Having set up my own event I should know a bit
Networking is one of the most apt words in the dictionary; building a net that will work for you!
For most of us though, it’s a word that has associated dread. My heart certainly used to sink at the prospect of having my ears chewed off by Bob, the photocopier salesman with bad breath, discussing the intricacies of a potato chipping factory or, running out of things to say with a real prospect.
Over the years I’ve certainly learnt a bit about networking and now see it as a daily action to be worked at online and corporeally in the once dreaded networking arena. Here are a few of my essential do’s and don’ts.
DO use social media. A free and brilliant tool in maintaining and supporting a network. By providing regular and interesting content you can start to become a key part of other people’s networks and emerge as a ‘go to’ person within the field you specialise in. Make sure you use as many relevant platforms as you can and prioritise video which is shown regularly as the best medium.
DON’T sell yourself. Nobody is keen on a direct pitch. Indeed, it’s called ‘hard selling’ for a reason. Networking is counter-intuitive. By flipping things 180 and offering help or asking questions you will become trusted and sales will come to you thus leading to the much more comfortable ‘soft selling’.
DO use Lara Morgan’s ‘rule of three’. When at a networking event, you can often find yourself alone and nervous about getting a conversation started. If you look for three’s, there will be one person on the periphery of a conversation. You can always approach them safe in the knowledge they will chat with you.
DON’T be unprepared. My Mate Owen Richards from Air Marketing always suggest having engaging questions to ask beyond the typical ‘what do you do?’ or ‘how are you?’. Show real interest with better queries like, ‘what’s your biggest challenge right now?’ or ‘what’s the most exciting thing you’ve done this year?’ Good questions create good conversations and they lead to better relationships!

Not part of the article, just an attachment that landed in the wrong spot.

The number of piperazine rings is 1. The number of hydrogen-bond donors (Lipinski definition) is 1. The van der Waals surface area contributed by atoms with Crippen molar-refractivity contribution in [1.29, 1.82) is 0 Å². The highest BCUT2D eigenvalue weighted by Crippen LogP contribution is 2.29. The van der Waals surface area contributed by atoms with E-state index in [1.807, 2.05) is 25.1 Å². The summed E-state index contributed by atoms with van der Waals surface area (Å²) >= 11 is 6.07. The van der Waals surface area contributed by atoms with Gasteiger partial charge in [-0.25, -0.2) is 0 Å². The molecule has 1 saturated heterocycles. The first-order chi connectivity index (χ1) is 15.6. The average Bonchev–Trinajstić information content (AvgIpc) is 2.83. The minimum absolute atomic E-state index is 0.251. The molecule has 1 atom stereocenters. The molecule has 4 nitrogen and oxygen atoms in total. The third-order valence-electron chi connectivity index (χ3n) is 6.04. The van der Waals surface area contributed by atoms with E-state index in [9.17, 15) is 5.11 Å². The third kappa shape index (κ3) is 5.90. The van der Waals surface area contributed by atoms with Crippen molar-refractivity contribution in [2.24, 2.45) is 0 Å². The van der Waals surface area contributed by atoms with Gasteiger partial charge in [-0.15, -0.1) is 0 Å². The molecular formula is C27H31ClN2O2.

DO follow up. A network is only good if its maintained. Important contacts need personal attention so pick up the phone and chat, get out to events or make sure you are easy to socialise with. Looser connections can be maintained via your social media accounts with decent, relevant content once or twice a week.
DON’T be impatient. Another good friend, John Harvey of the Samphire Club, preaches the long game of networking. A good network takes time to build and even longer to really start working for you. Have faith in your process and the results will come.
DO have an escape plan. Nobody likes to get stuck in the corner and sadly Patrick Swayze isn’t about to help you! You can be blunt and just say ‘excuse me’ but, to save blushes all round, have a few escape tactics up your sleeve. Never fully fill your glass (the top up escape), research attendees (I must see XX escape) or blame the bladder (I’m off to the toilet escape) are the basics every networker needs.
I do hope you’ve picked up a few pointers and if you’d like to try them out in a relaxed setting, check out our Notworking events on social media